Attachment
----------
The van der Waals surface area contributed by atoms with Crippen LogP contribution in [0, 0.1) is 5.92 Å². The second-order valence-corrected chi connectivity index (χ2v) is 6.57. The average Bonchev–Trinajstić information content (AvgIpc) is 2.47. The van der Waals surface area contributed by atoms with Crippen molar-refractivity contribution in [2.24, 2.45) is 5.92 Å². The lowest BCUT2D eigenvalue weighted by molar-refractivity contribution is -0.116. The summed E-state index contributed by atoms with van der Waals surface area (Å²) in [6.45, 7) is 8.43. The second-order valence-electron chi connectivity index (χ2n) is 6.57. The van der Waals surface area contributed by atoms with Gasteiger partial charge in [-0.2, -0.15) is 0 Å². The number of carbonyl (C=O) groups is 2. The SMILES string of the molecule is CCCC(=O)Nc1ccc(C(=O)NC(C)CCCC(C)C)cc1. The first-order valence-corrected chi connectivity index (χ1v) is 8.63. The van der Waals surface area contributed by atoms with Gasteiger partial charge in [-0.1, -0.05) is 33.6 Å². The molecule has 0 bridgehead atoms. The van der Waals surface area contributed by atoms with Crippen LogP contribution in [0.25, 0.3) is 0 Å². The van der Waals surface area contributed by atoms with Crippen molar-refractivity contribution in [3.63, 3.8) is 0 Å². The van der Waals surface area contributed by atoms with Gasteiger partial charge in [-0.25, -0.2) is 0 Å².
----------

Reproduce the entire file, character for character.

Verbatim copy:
The van der Waals surface area contributed by atoms with Crippen LogP contribution in [0, 0.1) is 5.92 Å². The second-order valence-corrected chi connectivity index (χ2v) is 6.57. The average Bonchev–Trinajstić information content (AvgIpc) is 2.47. The van der Waals surface area contributed by atoms with Crippen molar-refractivity contribution in [2.24, 2.45) is 5.92 Å². The lowest BCUT2D eigenvalue weighted by molar-refractivity contribution is -0.116. The summed E-state index contributed by atoms with van der Waals surface area (Å²) in [6.45, 7) is 8.43. The second-order valence-electron chi connectivity index (χ2n) is 6.57. The van der Waals surface area contributed by atoms with Gasteiger partial charge in [-0.2, -0.15) is 0 Å². The number of carbonyl (C=O) groups is 2. The SMILES string of the molecule is CCCC(=O)Nc1ccc(C(=O)NC(C)CCCC(C)C)cc1. The first-order valence-corrected chi connectivity index (χ1v) is 8.63. The van der Waals surface area contributed by atoms with Gasteiger partial charge in [-0.1, -0.05) is 33.6 Å². The molecule has 0 bridgehead atoms. The van der Waals surface area contributed by atoms with Crippen LogP contribution in [0.25, 0.3) is 0 Å². The van der Waals surface area contributed by atoms with Crippen molar-refractivity contribution in [3.63, 3.8) is 0 Å². The van der Waals surface area contributed by atoms with Gasteiger partial charge in [-0.25, -0.2) is 0 Å².